Oregon entered the union as a "free state" in 1859, but its first constitution banned black people from visiting or moving into the state.

Oregon entered the union as a "free state" in 1859, but its first constitution banned black people from visiting or moving into the state.

In 1921, the Ku Klux Klan established itself in Oregon and soon became the largest KKK group west of the Rocky Mountains.

Japanese immigrants coming to Oregon in the 1880s sent home for brides because a state law prohibited marriage between whites and people of other races.

In 1923, Oregon discriminated against Asian immigrants by enacting the Alien Land Law, which prevented non-citizens from owning land, and the Alien Business Restriction Law, which permitted municipal governments to refuse to grant business licenses to non-citizens and required non-citizens owning hotels and grocery stores to display signs declaring their nationality.

In the 1930s, Dr. DeNorval Unthank, one of Portland's first black doctors, moved into an all-white neighborhood, only to be presented with a petition signed by 75 people against his presence. He moved after his house was repeatedly vandalized.

These are just a few pieces of Oregon's history of discrimination that Ashlanders can learn about from "No Easy Road: Unlearning Discrimination in Oregon," a traveling exhibit created by the Oregon Area Jewish Committee that is currently displayed at Temple Emek Shalom.

In an effort to facilitate dialogue, the temple will host several discussions relating to the exhibit. Scott Nelson, an attorney with the Public Citizen Litigation Group in Washington, D.C., will lead a discussion tonight from 7 to 9 p.m. On Tuesday at 10:30 a.m. a retired schoolteacher will lead a discussion geared toward youth, and the temple will host another discussion on Aug. 18 at 7 p.m. The exhibit can also be viewed for free during the temple's office hours, 10 a.m. to 4 p.m. Tuesday through Friday.

"Oregonians have found ways to exclude people since the first settlers made their way across the Oregon Trail," an exhibit panel states. "Harming and humiliating people is not a noble part of Oregon's history, but it cannot be ignored, particularly because it continues to be a small but sorry part of our world today."

As Oregon celebrates its sesquicentennial, it's important to remember the state's seamier history, Nelson said.

"This is really an area that a lot of people don't know much about," he said. "When I went to school in this area in the '60s and '70s, these were things that were not included in the curriculum on Oregon history."

Nelson said he will speak about how Oregon's discriminatory history relates to the U.S. Constitution and address local history, including Southern Oregon's unofficial "sundown laws" that oral history indicates lasted well into the 1950s.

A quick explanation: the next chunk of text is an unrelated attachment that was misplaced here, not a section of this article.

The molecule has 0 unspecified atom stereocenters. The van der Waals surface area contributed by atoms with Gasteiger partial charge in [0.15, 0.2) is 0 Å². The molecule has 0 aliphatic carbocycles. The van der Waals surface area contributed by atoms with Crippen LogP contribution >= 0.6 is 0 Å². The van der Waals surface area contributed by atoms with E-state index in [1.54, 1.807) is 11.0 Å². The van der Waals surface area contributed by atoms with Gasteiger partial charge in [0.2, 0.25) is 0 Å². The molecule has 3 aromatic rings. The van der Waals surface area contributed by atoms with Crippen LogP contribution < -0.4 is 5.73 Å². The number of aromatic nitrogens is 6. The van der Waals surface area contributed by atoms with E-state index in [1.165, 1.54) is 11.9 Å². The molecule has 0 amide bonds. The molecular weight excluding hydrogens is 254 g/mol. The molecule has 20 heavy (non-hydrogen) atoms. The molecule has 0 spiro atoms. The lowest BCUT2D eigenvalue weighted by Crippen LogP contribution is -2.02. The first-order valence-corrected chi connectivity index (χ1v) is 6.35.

"The message was conveyed that African-Americans should not spend the night in Medford or Grants Pass," he said.

Judy Visser, the temple's director of education, said the exhibit is especially relevant now because discrimination often increases in difficult economic times.

"To have this exhibit is a way to remind people that this is not acceptable," she said. "To be proactive and not wait for something to happen."

While she was installing the exhibit, Visser said she told her husband about the state's history, "and he would say, 'What year? 1922? Not 1722?'

"It's kind of shocking," she said. "These things were actually part of the (Oregon) constitution. It was codified. It wasn't just a few people that had negative feelings."

After the Civil War, the 14th and 15th amendments rendered many of the discriminatory laws unenforceable, Nelson said, but the wording remained in the constitution for decades, and the unwelcoming attitude persisted throughout much of the 20th century, likely resulting in Oregon remaining one of the least diverse states.

In 1945, the National Journal of Social Work declared Portland the most discriminatory city outside of the Deep South.

In 1953, Oregon passed the Public Accommodations Law, making it illegal for hotels, restaurants and amusement places to discriminate on the basis of race, national origin or religion — Oregon was the last West Coast state to pass such a law.

Until the 1960s, the Tualatin Country Club was the only country club to allow Jewish membership.

In 1988, a group of skinheads beat Mulugeta Seraw, an Ethiopian immigrant, to death in Portland. In 1990, Tom Metzger, the head of the Aryan Resistance, was convicted of inciting the killers to murder.

Rabbi Marc Sirinksy said it's imperative to not sweep Oregon's discriminatory history under the table.

"It's important to look at where you've been, so you can appreciate where you've gotten to and where you want to get to," he said. "This exhibit brings that clearly to the surface. We've come a long way, but we have more to go."

The exhibit is scheduled to end Sept. 9, but Visser said if any teachers would like to bring in their students, it may be possible to keep the display up after school starts.

"It's real important, I think, for kids growing up to be aware of how quickly prejudice can spread," she said.

Temple Emek Shalom is located at 1800 E. Main St. in Ashland. For more information, call 488-2909.

Reach Kira Rubenthaler at 482-3456 ext. 225 or krubenthaler@dailytidings.com.